Political economy in South East Asia

Utility, value, commodity, land labor and capital are the main elements of political economy. The same basic features rule international economy. Different countries have fundamental laws which govern international trade relations which players must adhere to. In addition, they also provide certain advantages to international firms such as tax advantages, regulated labor supplies, power subsides, infrastructure provision and free trade zones. Protectionism is usually hyped as the means of providing a warm and favorable climate for investment which then implies an expense to the environment, and the social concerns of the host country.

Protectionism policies also imply a considerable relaxation of the burden on the business in the aim of leveling the playing ground for foreign investors. (Deuchars, p174)  The intention of this paper to give an account of the protectionist advantages provided to Nike by host countries in view of free trade zones, incorporating tax advantage, power subsidies, regulated labor supply, infrastructure and provision. In additional, it will outline the essential components of multinational apparel companies Nike will also be explored and possibly linked with state protectionist systems and political economic support.

Introduction Nike Inc is a profitable shoe manufacturing company that manufactures and distributes sports gear, athletic shoes and sports equipment. Its subsidiaries are mainly in South East Asia in countries like Thailand, Malaysia, Indonesia, South Korea, Vietnam, Laos and china. Its main competitors are Italian sportswear shoemaker (Fila), Reebok, Fubu among others. In the recent years Nike has closed down its subsidiaries in Europe and shifted to the S. E. Asia where there is low skills and high labor.

Nike reports attractive gains yearly and has extended operations to other countries mostly in Asia. The drive to maintain competitiveness has forced Nike Company to go global and to restructure their operations for example restructuring their systems of producing, distributing, wealth utilization among others in order to derive maximum economic gains. This has been facilitated by the ease of capital flight across borders and the need to fid cheaper raw materials and labor as well as avoid interferences from strong trade unions.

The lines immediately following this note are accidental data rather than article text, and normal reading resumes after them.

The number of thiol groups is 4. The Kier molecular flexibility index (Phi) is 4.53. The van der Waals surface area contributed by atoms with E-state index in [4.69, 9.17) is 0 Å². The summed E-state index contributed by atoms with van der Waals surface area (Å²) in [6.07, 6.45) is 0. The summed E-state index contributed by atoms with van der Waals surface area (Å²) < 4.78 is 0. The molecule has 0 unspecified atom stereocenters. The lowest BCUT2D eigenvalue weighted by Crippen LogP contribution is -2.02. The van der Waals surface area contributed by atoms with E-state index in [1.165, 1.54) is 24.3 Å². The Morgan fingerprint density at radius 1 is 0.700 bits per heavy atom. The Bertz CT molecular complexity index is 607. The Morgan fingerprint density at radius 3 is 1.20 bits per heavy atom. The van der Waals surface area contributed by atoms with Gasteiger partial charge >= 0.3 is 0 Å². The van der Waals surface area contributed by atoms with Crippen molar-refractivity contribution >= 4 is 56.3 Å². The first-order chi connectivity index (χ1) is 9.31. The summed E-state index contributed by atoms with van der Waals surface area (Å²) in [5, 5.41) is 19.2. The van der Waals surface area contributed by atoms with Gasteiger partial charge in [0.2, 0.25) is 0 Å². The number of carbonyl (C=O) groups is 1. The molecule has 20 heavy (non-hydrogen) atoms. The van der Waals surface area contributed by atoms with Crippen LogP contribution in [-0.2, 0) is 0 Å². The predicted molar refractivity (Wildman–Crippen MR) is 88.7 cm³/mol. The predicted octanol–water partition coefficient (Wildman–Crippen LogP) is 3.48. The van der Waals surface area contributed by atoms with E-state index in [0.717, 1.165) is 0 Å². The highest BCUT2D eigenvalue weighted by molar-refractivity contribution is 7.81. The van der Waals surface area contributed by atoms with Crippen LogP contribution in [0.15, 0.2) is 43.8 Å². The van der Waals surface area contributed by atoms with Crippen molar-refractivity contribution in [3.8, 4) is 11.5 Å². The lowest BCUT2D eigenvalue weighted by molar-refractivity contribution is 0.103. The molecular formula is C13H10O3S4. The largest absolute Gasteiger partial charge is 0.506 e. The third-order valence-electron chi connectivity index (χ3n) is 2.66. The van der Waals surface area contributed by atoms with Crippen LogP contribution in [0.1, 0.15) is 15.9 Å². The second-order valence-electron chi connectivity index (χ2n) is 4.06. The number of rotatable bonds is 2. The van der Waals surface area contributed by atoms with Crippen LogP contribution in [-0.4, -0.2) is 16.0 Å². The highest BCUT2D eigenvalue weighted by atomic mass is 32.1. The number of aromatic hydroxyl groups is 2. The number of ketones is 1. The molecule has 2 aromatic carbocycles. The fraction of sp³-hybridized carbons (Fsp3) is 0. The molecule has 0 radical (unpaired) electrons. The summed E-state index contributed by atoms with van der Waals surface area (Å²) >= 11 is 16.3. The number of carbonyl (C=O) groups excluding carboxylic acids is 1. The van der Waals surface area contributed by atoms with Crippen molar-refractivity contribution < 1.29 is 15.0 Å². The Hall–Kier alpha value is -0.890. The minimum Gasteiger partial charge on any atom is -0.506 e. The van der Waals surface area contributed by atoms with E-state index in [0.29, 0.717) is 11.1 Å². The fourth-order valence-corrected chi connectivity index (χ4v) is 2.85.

It seems that its expansion has not only extended economic prosperity and internationally peace but also inequality. Nike is affiliated to United States of America which is a super power. This means that the political influence that they have on the economic and political structure in the host countries is immense. In turn, hosts countries have been compelled to give larger subsidies, improve the level of infrastructure, sign free trade agreements and regulate labor supply among other incentives and regulations, in order to attract investors who can invest in the country thus improve the economic standing.

This is especially the case where the host country is among the low income developing countries say Pakistan and Vietnam. The executives in these companies are usually well-connected individuals to the high and mighty political leaders and policy makers who with a little intimidation are compelled to increase protections advantages to Nike so that Nike in the end becomes in a position to maximize profits. (Clairmont, 1996).

Host countries make deliberate actions to provide land in designated areas where international companies like Nike can build factories and employ people to work in those counties. These areas are served with good infrastructures like road, power supplies, low cost rent buildings within the vicinity of the factory, transport facilities and communication networks which are very attractive to retaining and attracting investors. There areas are what are normally called export processing zones. (Abott, 2003).

The free trade zones enclave a myriad of extensive incentives which more often than not are inclusive of other exemptions of legislative requirements, for example Nike enjoys duty free import goods for re-exporting. These zones are mostly dominated by apparel companies like Nike. The downside of this is that the same noble idea of attractive environment for foreign investment offers the host counties citizen to the hands of capitalist as an exploitable recourse. The advantage of the increased foreign investment is that the country increases its economic status.

Another advantage of free trade zones is that the stringent restrictions on foreign ownership that are enforced in the rest of the host countries are waved of in this area for the foreign  firms that establish there. Nike being positioned to producing for the mass market positions in the free trade zones and in turn it positions itself for profit maximization. Nike, as a multinational company with great influence on a country’s economic well being in the south East Asia countries; Nike employs a significant number of workers to work in the footwear factories.

A large part of that workforce is women who are breadwinners for their families. In the same breath, Nike engages other business entities such as banking, petty errand companies and suppliers among others in business However; it seems that Nike has enjoyed protection in host countries with no real benefits realized by the country’s citizens. Economic inequality increases their wealth. By threatening its exit from host countries, Nike ensures that it always has an upper hand in influencing the politics of a country. (Vaknin, 2003, www. personal. umich. edu, www. nike.